Sure, maybe they could really use something to eat and a place to live, but a soccer tournament, well, it keeps them busy for a while. Long enough at least for the organizers to implant the foil-hat-proof mind-control chips and perform all the medical experimentation they can squeeze in. The homeless people give more to the world than most of us realize. After all, there are only so many organ transplants you can practice on dogs before you have to dress-rehearse on the real thing. You don't cut open employed tax-payers and start poking around just to see what stuff does. Think about that next time your liver fails, drunky.

This post on the Narcissus Scale: 2.6


Thursday, September 14, 2006
The Hip Hop And The White Funk Just Blew Away My Puppy's Mind
Commercials I hear on the radio keep telling me that "sixty is the new forty," which I guess is good news for old people, but really bad news for those of us who are already not good at math. Reassigning values to numbers is clearly an attempt by the US adding machine industry ("Big Calculator") to force us all to trash our old standby 15-button solar-powered wallet calculators and upgrade to fancy new machines that can handle the new reckoning and will probably be powered by a 225-horsepower V8 gasoline engine.

"Sixty is the new forty" is supposed to relieve, I suppose, some of the existential panic radio listeners might feel as they edge uncomfortably close to the national life expectancy. And make them want to drink Sprite. After all, it is still just a commercial with something to sell. Right behind sex--and really, who doesn't notice sex from behind?--the next most popular bundle of ideas to wrap your product in is youth.

If sixty really is the new forty, then we're all getting retroactively younger. People are living longer and staying unseasonably spry well into late autumn.

I can already see the change in my kids. My oldest is seven, but he doesn't look a day over six and a half. That doesn't sound like much, but as a percentage, it's remarkable.

We're all supposed to be so young and able and ready to make decisions about where to spend our disposable income, but for me, at the relatively mid-summer age of 32, there are more and more aspects of modern youth culture that I am completely alienated from. Maybe I won't be "old" when I'm forty and barely getting there when I'm sixty, but that doesn't mean I won't give my kids ample reason to laugh at me. They already do of course, but really only because of my paralyzing stutter and club foot. But that's not generational, that's just because kids are assholes.

Although to be fair, what's funnier than an orthop-p-p-pedic sh-sh-shoe?

I think part of the problem is technology. The pace of change, innovation and the introduction of new products increases so that the stratification between generations is itself happening more quickly.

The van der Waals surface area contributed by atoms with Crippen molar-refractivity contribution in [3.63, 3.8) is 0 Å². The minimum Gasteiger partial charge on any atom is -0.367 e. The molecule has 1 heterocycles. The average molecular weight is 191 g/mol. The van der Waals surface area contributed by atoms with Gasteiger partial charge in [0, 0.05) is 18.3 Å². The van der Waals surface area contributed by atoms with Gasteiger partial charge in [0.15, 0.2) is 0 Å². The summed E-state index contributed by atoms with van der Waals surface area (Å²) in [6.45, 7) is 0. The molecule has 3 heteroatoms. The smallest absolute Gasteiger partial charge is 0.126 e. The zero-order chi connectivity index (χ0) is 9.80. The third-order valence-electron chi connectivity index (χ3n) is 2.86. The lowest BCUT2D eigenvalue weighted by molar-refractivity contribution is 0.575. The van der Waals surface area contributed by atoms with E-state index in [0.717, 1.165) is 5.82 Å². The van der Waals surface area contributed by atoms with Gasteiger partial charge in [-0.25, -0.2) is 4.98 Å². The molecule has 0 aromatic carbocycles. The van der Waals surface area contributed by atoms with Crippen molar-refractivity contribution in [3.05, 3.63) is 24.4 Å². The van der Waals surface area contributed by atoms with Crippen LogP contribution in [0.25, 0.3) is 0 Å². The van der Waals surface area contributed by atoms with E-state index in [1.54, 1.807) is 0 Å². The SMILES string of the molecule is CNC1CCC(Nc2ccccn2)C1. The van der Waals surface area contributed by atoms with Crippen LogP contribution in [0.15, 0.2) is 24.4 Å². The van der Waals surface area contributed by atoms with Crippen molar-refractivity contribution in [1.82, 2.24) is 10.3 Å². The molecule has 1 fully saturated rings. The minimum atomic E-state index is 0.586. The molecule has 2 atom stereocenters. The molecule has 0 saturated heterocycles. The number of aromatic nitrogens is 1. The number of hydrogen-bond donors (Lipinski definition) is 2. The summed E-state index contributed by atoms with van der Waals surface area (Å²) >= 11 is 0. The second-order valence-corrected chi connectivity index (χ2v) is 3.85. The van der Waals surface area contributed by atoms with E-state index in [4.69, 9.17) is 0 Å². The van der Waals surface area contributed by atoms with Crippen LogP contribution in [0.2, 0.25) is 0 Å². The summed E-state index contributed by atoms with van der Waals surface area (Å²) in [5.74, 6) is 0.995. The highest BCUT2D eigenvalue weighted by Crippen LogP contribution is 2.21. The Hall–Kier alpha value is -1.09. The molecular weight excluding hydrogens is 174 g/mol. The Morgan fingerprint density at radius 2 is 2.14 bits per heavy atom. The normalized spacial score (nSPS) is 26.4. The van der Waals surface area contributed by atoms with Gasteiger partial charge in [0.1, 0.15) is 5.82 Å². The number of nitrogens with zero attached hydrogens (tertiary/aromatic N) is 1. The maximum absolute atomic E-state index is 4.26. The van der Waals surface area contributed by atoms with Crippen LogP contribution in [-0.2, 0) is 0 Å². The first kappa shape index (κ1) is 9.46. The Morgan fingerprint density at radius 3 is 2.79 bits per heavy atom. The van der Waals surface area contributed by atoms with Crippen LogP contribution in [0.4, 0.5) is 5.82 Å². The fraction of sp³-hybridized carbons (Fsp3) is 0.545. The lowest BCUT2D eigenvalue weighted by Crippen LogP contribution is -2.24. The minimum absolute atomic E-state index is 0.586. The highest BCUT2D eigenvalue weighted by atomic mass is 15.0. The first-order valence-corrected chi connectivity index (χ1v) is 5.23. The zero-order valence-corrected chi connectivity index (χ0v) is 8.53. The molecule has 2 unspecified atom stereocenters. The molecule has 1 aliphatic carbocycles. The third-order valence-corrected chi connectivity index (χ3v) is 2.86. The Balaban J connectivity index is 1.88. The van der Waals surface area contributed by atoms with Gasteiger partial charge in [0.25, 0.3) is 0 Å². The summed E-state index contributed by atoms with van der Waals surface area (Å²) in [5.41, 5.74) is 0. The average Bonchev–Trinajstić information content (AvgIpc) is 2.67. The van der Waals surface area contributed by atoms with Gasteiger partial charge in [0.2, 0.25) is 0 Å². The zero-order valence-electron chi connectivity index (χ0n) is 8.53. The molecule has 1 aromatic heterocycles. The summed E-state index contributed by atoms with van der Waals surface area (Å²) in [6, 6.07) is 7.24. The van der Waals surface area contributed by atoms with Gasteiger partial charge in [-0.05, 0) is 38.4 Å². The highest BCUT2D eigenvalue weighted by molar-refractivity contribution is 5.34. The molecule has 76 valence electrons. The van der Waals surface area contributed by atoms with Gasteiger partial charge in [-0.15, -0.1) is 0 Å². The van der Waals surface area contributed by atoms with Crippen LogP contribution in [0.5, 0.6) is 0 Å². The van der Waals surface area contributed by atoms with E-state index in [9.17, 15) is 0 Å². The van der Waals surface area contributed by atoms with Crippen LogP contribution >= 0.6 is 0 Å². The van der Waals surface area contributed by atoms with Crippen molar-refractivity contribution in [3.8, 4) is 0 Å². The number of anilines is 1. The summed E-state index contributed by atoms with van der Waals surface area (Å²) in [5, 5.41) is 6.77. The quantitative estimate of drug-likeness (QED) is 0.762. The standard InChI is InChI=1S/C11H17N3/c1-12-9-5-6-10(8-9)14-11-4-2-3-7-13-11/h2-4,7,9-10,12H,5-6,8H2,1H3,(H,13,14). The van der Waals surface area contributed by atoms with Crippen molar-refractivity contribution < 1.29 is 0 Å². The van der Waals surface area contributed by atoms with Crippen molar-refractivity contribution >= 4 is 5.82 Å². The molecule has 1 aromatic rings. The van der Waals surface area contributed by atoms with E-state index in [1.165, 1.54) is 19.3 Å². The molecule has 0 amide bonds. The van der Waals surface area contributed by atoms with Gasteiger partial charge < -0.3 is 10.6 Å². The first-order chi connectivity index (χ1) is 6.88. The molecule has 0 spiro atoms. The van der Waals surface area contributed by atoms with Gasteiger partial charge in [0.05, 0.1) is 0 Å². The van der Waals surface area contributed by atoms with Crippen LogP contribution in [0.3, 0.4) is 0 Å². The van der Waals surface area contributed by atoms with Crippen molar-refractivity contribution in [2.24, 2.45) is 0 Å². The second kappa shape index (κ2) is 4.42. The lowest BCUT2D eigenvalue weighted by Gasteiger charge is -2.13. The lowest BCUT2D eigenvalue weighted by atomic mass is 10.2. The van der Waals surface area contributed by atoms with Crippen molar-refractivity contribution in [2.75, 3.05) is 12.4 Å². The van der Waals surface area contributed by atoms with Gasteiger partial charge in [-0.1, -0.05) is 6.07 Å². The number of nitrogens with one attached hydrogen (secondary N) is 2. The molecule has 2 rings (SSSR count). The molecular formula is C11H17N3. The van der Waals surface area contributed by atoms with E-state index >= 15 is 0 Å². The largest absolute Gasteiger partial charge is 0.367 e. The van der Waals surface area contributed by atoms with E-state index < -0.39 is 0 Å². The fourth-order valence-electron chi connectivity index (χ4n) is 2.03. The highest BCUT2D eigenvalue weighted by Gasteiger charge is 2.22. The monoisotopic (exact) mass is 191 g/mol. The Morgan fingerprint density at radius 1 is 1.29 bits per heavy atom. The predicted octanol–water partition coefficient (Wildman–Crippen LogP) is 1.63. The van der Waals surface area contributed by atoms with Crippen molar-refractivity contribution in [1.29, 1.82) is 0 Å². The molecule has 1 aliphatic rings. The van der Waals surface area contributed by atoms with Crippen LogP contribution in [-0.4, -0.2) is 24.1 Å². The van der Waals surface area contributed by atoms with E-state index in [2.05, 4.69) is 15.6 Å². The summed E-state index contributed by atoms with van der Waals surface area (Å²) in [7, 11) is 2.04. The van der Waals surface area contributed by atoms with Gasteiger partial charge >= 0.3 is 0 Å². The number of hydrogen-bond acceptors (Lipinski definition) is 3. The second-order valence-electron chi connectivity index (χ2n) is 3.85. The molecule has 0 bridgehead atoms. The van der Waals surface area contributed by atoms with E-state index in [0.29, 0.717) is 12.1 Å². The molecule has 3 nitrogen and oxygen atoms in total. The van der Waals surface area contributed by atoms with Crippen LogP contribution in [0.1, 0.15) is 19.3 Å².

Technologically speaking, people my age (late GenX types) are tweeners. I grew up with the ubiquitous PC and digital music (in the form of compact discs) and cable TV and the internet. OK, not so much the internet as Prodigy, but it was still connectivity and the ability to tell people how much I thought Smashing Pumpkins sucked in bold anonymous text. The utter wired-ness (or, moving forward, wireless-ness) of the culture, however, hadn't quite taken hold. When I was in college a scant 10 years ago, there was no network connection in my dorm room. Luckily we did have a three-foot-wide ledge running outside our screenless windows, so we were able to send a guy out with some co-ax so we could play WarCraft II. Uphill. Both ways.

Like I said, this was only 10 years ago. Already the experience of college students and young people in general is fundamentally different, driven mostly by (though not entirely) technology.

There are already lots of things about the way those younger than myself live that are foreign to me.

Note we played WarCraft II and not the now-popular Worlds of WarCraft. We had no MMORPGs when I was growing up, so the concept of them, while interesting, is sort of foreign to me. Plus, as much as I like video games, I'm not really that excited about the opportunity to pay a monthly fee to play them. Also--and I think this is the clincher--I have at this point in my life had sexual contact with an actual living female. So I'm not even 100% sure I'd be allowed to play one of those type of games.

I have neither an iPod nor any other type of MP3 player. I'm comfortable with my desktop PC, so I do run iTunes and have a modest MP3 collection, so it's not as though I don't comprehend the technology. I guess the main stumbling block for me as far as the iPod goes is that I just don't need another goddamn thing to maintain. I elect to stick with what I know I will annoy me at predictable levels, like my PC. Sure, it's a little bulkier to carry when I'm on the go, but with a few harness attachments, it's not so bad. Once you solve the power-source problem it's actually quite handy. All the people on the bus are envious of my screen size.

My cellphone has no camera lens in it, nor do I want one. I guess in this respect I am just something of a fuddy-duddy. In my day we took badly lit, poorly focused, visually incomprehensible pictures using cameras devoted specifically to that purpose, dammit.